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Journal American Rhododendron Society

Current Editor:
Dr. Glen Jamieson ars.editor@gmail.com


Volume 46, Number 4
Fall 1992

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George Fraser Honored in Scotland
Bill Dale
Sidney, British Columbia, Canada

        Scottish born and trained horticulturist, George Fraser, has finally been honored in his native land. On May 23, 1992, a bronze plaque was unveiled at Christie's nursery in Fochabers, Morayshire, commemorating the fact that it was at that nursery where he had begun his gardening career. In the 1871 census he is shown as a member of the Christie nursery as a servant. Later that year he began his apprenticeship at the Gordon Castle under the noted gardener, John Webster.
        In 1883 he emigrated to Canada, and in 1894 he moved to Ucluelet on the remote West Coast of Vancouver Island where he built and operated a nursery until his death in 1944 at age 90. Details of his career were described in the Summer 1990 issue of the Journal.
        At the ARS Annual Convention in Oakland, Calif., in 1991 he was posthumously honored with the Pioneer Award. It was this honor which sparked an interest in his achievements. Until then he had been relatively unknown in Scotland. This has now been corrected, thanks to the Canadian Scottish Heritage Foundation, the National Trust of Scotland and Christie's of Fochabers.

Officials at presentation of Fraser 
plaque
Official party at presentation of plaque, May 23, 1992.
Back row: Two pipers; George Christie; Peter Bennett, a
director of the Canadian Scottish Heritage Foundation; Lester
Borley, a National Trust of Scotland director; two pipers.
Front row: Mrs. Mabel Christie; Mrs. Jean Bennett;
Lady Gordon-Lennox, owner of Gordon Castle.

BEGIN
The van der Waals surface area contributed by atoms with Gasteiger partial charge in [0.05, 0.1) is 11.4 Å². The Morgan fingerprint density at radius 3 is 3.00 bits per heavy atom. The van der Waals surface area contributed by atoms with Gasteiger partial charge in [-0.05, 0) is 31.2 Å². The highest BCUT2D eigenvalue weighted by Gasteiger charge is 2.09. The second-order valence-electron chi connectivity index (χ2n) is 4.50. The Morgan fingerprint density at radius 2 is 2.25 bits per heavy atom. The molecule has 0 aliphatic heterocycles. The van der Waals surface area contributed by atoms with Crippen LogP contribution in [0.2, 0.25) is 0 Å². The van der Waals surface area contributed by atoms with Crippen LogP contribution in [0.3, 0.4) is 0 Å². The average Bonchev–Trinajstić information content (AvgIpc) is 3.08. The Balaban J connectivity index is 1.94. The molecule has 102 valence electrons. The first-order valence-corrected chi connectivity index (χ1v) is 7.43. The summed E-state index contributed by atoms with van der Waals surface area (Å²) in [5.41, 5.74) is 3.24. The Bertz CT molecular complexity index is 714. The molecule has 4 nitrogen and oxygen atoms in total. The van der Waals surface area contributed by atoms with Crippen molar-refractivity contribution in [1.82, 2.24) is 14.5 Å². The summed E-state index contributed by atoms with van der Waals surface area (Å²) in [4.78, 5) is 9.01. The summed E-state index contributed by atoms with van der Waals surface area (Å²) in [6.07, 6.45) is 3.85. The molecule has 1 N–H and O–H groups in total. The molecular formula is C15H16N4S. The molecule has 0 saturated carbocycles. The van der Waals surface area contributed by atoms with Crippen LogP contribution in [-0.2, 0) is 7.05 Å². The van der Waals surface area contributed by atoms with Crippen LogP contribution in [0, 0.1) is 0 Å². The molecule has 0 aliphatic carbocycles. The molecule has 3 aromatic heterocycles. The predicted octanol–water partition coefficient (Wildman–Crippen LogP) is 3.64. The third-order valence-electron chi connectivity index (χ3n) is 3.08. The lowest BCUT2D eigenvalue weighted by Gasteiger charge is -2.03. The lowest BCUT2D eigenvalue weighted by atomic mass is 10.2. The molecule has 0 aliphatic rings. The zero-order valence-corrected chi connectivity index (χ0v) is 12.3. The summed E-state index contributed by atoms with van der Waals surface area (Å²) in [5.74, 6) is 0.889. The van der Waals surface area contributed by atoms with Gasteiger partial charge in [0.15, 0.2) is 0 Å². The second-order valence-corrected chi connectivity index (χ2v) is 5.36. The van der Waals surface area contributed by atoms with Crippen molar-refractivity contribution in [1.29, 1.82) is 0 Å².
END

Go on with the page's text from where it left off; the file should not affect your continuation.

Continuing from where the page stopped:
Photo by Northern Scott Newspaper

        Mr. Peter Bennett of Victoria, B.C., a director of the Canadian Scottish Heritage Foundation, travelled to Scotland to unveil the plaque to the skirl of four kilted pipers. Approximately 75 people attended the ceremony, many of them members of the Moray and Nairnshire branch of the National Trust of Scotland. Mr. and Mrs. George Christie were hosts for the celebration and other members of the official party were Mrs. Bennett, Lady Gordon-Lennox of Gordon Castle, and National Trust of Scotland director, Mr. Lester Borley.
        Wording of the plaque is as follows:
"George Fraser 1854-1944: One of the world's leading early rhododendron hybridizers, George Fraser, was born in 1854 near Lossiemouth. In 1871, he started work at Christie's nursery, and then apprenticed at Gordon Castle before serving at several well-known Scottish estates. In 1883, he emigrated to Canada and in 1894 settled at Ucluelet on Vancouver Island's West Coast. In his Ucluelet nursery he specialized in rhododendrons and developed many fine hybrids. In 1919, he sent budded plants of what became his most famous hybrid to the Royal Botanical Gardens, Kew, and the Arnold Arboretum in Boston, which both named it Rhododendron 'Fraseri'. He died in 1944 and was posthumously awarded the rarely given American Rhododendron Society's Pioneer Achievement Award. Canadian Scottish Heritage Foundation 1992."
        The plaque is located near the large floral clock at the entrance to Christie's nursery. Arrangements are being made by Kenneth Cox to have a plant of 'Fraseri' sent from the Cox's Glendoick nursery to be planted beside the plaque.

R. 'Fraseri'
Drawing by Merilee Mannen

        Ucluelet is half a world away from Fochabers, and it is almost half a century since George Fraser's death, but it is very fitting that this bronze memorial plaque should now be in a place of honor of the nursery where Fraser first began his career some 120 years ago.

Bill Dale is author of "George Fraser", an article about Fraser and his work, in the Summer 1990 issue of the Journal.


Volume 46, Number 4
Fall 1992

DLA Ejournal Home | JARS Home | Table of Contents for this issue | Search JARS and other ejournals